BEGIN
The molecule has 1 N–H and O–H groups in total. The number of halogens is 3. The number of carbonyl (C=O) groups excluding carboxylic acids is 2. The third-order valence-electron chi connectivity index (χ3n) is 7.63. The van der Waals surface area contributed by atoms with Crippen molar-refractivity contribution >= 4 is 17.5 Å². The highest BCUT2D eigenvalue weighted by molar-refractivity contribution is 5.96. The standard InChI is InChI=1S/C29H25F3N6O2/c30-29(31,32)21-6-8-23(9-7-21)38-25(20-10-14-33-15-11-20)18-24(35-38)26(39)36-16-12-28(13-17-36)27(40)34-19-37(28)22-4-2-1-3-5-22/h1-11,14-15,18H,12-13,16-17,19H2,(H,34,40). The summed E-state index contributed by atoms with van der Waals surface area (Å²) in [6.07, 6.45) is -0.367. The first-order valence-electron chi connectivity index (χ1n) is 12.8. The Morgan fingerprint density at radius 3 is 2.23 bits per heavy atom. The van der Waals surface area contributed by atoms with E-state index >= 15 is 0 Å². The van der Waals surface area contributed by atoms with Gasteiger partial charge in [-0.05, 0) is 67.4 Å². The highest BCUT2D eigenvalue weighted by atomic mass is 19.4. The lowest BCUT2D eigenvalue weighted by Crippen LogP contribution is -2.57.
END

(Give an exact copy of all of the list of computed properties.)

The molecule has 1 N–H and O–H groups in total. The number of halogens is 3. The number of carbonyl (C=O) groups excluding carboxylic acids is 2. The third-order valence-electron chi connectivity index (χ3n) is 7.63. The van der Waals surface area contributed by atoms with Crippen molar-refractivity contribution >= 4 is 17.5 Å². The highest BCUT2D eigenvalue weighted by molar-refractivity contribution is 5.96. The standard InChI is InChI=1S/C29H25F3N6O2/c30-29(31,32)21-6-8-23(9-7-21)38-25(20-10-14-33-15-11-20)18-24(35-38)26(39)36-16-12-28(13-17-36)27(40)34-19-37(28)22-4-2-1-3-5-22/h1-11,14-15,18H,12-13,16-17,19H2,(H,34,40). The summed E-state index contributed by atoms with van der Waals surface area (Å²) in [6.07, 6.45) is -0.367. The first-order valence-electron chi connectivity index (χ1n) is 12.8. The Morgan fingerprint density at radius 3 is 2.23 bits per heavy atom. The van der Waals surface area contributed by atoms with E-state index >= 15 is 0 Å². The van der Waals surface area contributed by atoms with Gasteiger partial charge in [-0.05, 0) is 67.4 Å². The highest BCUT2D eigenvalue weighted by atomic mass is 19.4. The lowest BCUT2D eigenvalue weighted by Crippen LogP contribution is -2.57.